Croatia 4965 36 38 3008 40 31 
Cyprus    6340 36 
Czech Republic 4775 33 34 3901 45 31 
Denmark 5682 31 57 877 53 60 
England 4768 22 47    
Estonia 4477 10 50 2372 28 24 
Faroe Islands    552  28 
Finland 5193 21 45 4988 16 34 
France 7141 20 24 2916 40 23 
Germany 7224 32 29 5011 52 35 
Greece 3690 12 19 3060 41 12 
Greenland 1358 29 44    
Hungary 3498 13 36 2817 29 30 
Iceland 9476 16 32 3510 11  
Ireland 4840 39 34 2221 33 35 
Isle of Man    740 51 45 
Israel 5350 28 15    
Italy 3920 22 20 9981 40 17 
Latvia 4221 25 44 2275 32 31 
Lithuania 5632 45 54 2411 33 32 
Luxembourg 4300 37 24    
Malta 1389 12 17 3668 52 23 
Monaco    393 30 19 
Netherlands 4228 13 26 2091 52 22 
Norway 4697 17 28 3482 14 27 
Poland 5489 24 34 2120 29 22 
Portugal 3919 26 21 3141 37 13 
Romania 4684 28 29 2289 25 14 
Russia 8232 12 35 3939 26 29 
Scotland 6145 22 45    
Slovakia 3877 22 35 2468 37 34 
Slovenia 5119 53 35 3085 36 29 
aSpain 8891 40 31 6816 36 37 
Sweden 4392 19 26 3179 17 26 
Switzerland 4579 10 23 2499 39 25 
TFYR Macedonia 5271 34 18    
Ukraine 5069 25 35 2447 31 20 
UK    2179 46 47 
aUSA 9892 13 20 16,398 17 25 
Wales 4396 40 53    
Included countries HBSC
 
ESPAD
 
n % weekly drinking % drunkenness ≥2 occasions in lifetime n % ≥3 drinking occasions last 30 days % intoxicated ≥3 occasions 
Armenia    4055 13 
Austria 4775 38 39 2571 64 40 
Belgium (Flemish) 4311 30 28 1889 46 15 
Belgium (French) 4476 29 26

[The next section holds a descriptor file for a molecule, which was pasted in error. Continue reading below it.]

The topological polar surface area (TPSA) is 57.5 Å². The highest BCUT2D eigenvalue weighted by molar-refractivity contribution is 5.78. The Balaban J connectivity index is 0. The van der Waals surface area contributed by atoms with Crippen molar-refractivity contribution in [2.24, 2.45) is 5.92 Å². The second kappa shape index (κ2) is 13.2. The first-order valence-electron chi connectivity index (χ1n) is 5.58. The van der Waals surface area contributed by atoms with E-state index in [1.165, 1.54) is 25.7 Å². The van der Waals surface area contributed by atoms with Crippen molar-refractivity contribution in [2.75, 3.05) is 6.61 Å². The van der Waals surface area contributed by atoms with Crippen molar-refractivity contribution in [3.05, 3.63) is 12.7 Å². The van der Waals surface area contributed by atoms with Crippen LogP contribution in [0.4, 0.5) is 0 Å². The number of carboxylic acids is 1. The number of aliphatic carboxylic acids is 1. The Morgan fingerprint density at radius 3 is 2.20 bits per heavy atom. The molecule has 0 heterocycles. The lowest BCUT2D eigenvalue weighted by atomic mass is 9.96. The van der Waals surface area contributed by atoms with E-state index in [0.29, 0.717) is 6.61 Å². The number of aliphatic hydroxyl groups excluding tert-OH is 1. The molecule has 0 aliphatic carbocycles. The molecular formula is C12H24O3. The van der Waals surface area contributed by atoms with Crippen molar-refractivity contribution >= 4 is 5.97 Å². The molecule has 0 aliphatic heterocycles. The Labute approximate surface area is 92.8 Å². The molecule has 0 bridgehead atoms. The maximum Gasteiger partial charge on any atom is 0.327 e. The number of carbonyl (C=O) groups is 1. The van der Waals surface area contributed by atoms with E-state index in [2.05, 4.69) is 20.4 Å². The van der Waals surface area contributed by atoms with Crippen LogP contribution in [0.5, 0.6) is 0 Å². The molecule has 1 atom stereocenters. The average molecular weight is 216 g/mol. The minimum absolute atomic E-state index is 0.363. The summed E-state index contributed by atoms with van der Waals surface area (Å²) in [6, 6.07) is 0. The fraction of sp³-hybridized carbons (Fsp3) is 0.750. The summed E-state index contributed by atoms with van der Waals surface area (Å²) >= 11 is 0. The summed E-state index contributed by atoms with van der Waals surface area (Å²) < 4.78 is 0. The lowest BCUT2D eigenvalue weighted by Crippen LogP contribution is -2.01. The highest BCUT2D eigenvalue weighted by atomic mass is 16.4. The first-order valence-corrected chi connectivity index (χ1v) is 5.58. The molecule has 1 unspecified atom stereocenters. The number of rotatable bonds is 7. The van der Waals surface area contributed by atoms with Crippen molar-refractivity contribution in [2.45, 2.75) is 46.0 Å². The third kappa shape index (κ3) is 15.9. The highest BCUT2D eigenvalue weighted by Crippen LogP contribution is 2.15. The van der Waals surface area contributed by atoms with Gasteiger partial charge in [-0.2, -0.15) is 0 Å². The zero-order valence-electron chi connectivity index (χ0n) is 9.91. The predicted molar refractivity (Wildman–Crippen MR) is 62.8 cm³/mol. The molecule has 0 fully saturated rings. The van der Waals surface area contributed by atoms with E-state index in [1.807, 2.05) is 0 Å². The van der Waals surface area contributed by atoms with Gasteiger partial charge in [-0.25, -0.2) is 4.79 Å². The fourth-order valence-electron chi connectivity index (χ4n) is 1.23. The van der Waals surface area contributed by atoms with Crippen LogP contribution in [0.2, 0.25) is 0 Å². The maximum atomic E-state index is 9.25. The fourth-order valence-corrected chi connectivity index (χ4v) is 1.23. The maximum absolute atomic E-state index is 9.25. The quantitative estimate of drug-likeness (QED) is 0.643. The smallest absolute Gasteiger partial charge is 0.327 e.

Bulgaria 4854 39 46 2353 40 30 
Canada 5787 17 35    
Croatia 4965 36 38 3008 40 31 
Cyprus    6340 36 
Czech Republic 4775 33 34 3901 45 31 
Denmark 5682 31 57 877 53 60 
England 4768 22 47    
Estonia 4477 10 50 2372 28 24 
Faroe Islands    552  28 
Finland 5193 21 45 4988 16 34 
France 7141 20 24 2916 40 23 
Germany 7224 32 29 5011 52 35 
Greece 3690 12 19 3060 41 12 
Greenland 1358 29 44    
Hungary 3498 13 36 2817 29 30 
Iceland 9476 16 32 3510 11  
Ireland 4840 39 34 2221 33 35 
Isle of Man    740 51 45 
Israel 5350 28 15    
Italy 3920 22 20 9981 40 17 
Latvia 4221 25 44 2275 32 31 
Lithuania 5632 45 54 2411 33 32 
Luxembourg 4300 37 24    
Malta 1389 12 17 3668 52 23 
Monaco    393 30 19 
Netherlands 4228 13 26 2091 52 22 
Norway 4697 17 28 3482 14 27 
Poland 5489 24 34 2120 29 22 
Portugal 3919 26 21 3141 37 13 
Romania 4684 28 29 2289 25 14 
Russia 8232 12 35 3939 26 29 
Scotland 6145 22 45    
Slovakia 3877 22 35 2468 37 34 
Slovenia 5119 53 35 3085 36 29 
aSpain 8891 40 31 6816 36 37 
Sweden 4392 19 26 3179 17 26 
Switzerland 4579 10 23 2499 39 25 
TFYR Macedonia 5271 34 18    
Ukraine 5069 25 35 2447 31 20 
UK    2179 46 47 
aUSA 9892 13 20 16,398 17 25 
Wales 4396 40 53    

aSpain and the USA are non-ESPAD countries but data were included in the 2007 ESPAD report from separate national surveys.

Measures

Alcohol use among adolescents

Differences between survey questions and between data presented in published reports meant that identical items were not available. The most equivalent items were chosen from each report.

Frequency of drinking

The drinking frequency item for the HBSC data was taken from the question asking children how often they drink anything alcoholic. The percentage that reported drinking any alcohol at least every week in each country was used in the analysis. The ESPAD survey asked students on how many occasions in the last 30 days they had consumed an alcoholic beverage. The percentage of students in each country who reported drinking on three or more occasions in the previous 30 days was used in the analysis.

Drunkenness

The HBSC survey asked students whether they had ever had so much alcohol that they were ‘really drunk’. The percentage that reported being drunk twice or more in their lifetime in each country was used in the analysis.

The ESPAD survey asked students on how many occasions in their lifetime they had been intoxicated from drinking alcoholic beverages. The percentage of students in each country who reported having been intoxicated on three or more occasions in their lifetime was used for analysis.

Explanatory variables